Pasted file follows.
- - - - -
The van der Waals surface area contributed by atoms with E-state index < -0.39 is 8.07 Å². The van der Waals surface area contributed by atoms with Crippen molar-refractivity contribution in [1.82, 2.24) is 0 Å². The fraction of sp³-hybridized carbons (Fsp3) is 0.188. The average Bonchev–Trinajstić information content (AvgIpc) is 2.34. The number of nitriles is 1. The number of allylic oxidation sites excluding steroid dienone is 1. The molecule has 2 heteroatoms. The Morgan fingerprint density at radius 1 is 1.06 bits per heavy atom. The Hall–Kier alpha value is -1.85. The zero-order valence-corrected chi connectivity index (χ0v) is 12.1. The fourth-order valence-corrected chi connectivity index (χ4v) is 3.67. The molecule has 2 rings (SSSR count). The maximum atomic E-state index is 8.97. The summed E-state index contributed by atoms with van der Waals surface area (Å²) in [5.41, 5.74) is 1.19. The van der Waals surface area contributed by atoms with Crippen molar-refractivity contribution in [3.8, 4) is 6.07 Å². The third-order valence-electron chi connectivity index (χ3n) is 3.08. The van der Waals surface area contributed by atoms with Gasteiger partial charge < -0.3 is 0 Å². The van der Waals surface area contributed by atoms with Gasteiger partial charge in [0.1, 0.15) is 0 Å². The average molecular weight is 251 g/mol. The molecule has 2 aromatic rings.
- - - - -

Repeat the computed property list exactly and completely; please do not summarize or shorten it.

The van der Waals surface area contributed by atoms with E-state index < -0.39 is 8.07 Å². The van der Waals surface area contributed by atoms with Crippen molar-refractivity contribution in [1.82, 2.24) is 0 Å². The fraction of sp³-hybridized carbons (Fsp3) is 0.188. The average Bonchev–Trinajstić information content (AvgIpc) is 2.34. The number of nitriles is 1. The number of allylic oxidation sites excluding steroid dienone is 1. The molecule has 2 heteroatoms. The Morgan fingerprint density at radius 1 is 1.06 bits per heavy atom. The Hall–Kier alpha value is -1.85. The zero-order valence-corrected chi connectivity index (χ0v) is 12.1. The fourth-order valence-corrected chi connectivity index (χ4v) is 3.67. The molecule has 2 rings (SSSR count). The maximum atomic E-state index is 8.97. The summed E-state index contributed by atoms with van der Waals surface area (Å²) in [5.41, 5.74) is 1.19. The van der Waals surface area contributed by atoms with Crippen molar-refractivity contribution in [3.8, 4) is 6.07 Å². The third-order valence-electron chi connectivity index (χ3n) is 3.08. The van der Waals surface area contributed by atoms with Gasteiger partial charge < -0.3 is 0 Å². The van der Waals surface area contributed by atoms with Gasteiger partial charge in [0.1, 0.15) is 0 Å². The average molecular weight is 251 g/mol. The molecule has 2 aromatic rings.